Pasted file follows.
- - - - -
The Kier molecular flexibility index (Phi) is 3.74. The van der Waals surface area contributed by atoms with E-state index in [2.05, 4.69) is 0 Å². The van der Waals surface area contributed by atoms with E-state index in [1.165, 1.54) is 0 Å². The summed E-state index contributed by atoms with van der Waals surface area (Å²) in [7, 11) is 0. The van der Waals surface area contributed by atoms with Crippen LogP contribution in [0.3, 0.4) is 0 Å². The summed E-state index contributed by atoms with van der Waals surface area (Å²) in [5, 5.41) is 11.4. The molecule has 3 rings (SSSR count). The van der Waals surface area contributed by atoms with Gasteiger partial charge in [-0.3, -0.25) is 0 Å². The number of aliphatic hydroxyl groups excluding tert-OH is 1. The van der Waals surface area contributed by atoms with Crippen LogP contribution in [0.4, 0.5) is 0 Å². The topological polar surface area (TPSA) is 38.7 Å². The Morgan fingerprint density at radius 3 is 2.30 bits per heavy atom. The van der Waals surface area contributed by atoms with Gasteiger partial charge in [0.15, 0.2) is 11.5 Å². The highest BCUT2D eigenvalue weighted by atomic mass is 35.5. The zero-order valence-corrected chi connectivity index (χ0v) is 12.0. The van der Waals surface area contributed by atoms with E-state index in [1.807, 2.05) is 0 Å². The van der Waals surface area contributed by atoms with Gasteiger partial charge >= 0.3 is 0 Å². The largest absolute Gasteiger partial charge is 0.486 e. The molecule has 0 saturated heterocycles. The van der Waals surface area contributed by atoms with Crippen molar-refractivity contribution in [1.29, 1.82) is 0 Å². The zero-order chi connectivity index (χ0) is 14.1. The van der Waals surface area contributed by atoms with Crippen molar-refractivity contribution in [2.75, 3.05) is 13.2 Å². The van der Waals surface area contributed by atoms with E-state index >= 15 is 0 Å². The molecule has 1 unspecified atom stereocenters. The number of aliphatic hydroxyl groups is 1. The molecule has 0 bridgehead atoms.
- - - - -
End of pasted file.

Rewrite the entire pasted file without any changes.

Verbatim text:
The Kier molecular flexibility index (Phi) is 3.74. The van der Waals surface area contributed by atoms with E-state index in [2.05, 4.69) is 0 Å². The van der Waals surface area contributed by atoms with E-state index in [1.165, 1.54) is 0 Å². The summed E-state index contributed by atoms with van der Waals surface area (Å²) in [7, 11) is 0. The van der Waals surface area contributed by atoms with Crippen LogP contribution in [0.3, 0.4) is 0 Å². The summed E-state index contributed by atoms with van der Waals surface area (Å²) in [5, 5.41) is 11.4. The molecule has 3 rings (SSSR count). The van der Waals surface area contributed by atoms with Gasteiger partial charge in [-0.3, -0.25) is 0 Å². The number of aliphatic hydroxyl groups excluding tert-OH is 1. The van der Waals surface area contributed by atoms with Crippen LogP contribution in [0.4, 0.5) is 0 Å². The topological polar surface area (TPSA) is 38.7 Å². The Morgan fingerprint density at radius 3 is 2.30 bits per heavy atom. The van der Waals surface area contributed by atoms with Gasteiger partial charge in [0.15, 0.2) is 11.5 Å². The highest BCUT2D eigenvalue weighted by atomic mass is 35.5. The zero-order valence-corrected chi connectivity index (χ0v) is 12.0. The van der Waals surface area contributed by atoms with E-state index in [1.807, 2.05) is 0 Å². The van der Waals surface area contributed by atoms with Gasteiger partial charge >= 0.3 is 0 Å². The largest absolute Gasteiger partial charge is 0.486 e. The molecule has 0 saturated heterocycles. The van der Waals surface area contributed by atoms with Crippen molar-refractivity contribution in [1.29, 1.82) is 0 Å². The zero-order chi connectivity index (χ0) is 14.1. The van der Waals surface area contributed by atoms with Crippen molar-refractivity contribution in [2.75, 3.05) is 13.2 Å². The van der Waals surface area contributed by atoms with E-state index >= 15 is 0 Å². The molecule has 1 unspecified atom stereocenters. The number of aliphatic hydroxyl groups is 1. The molecule has 0 bridgehead atoms.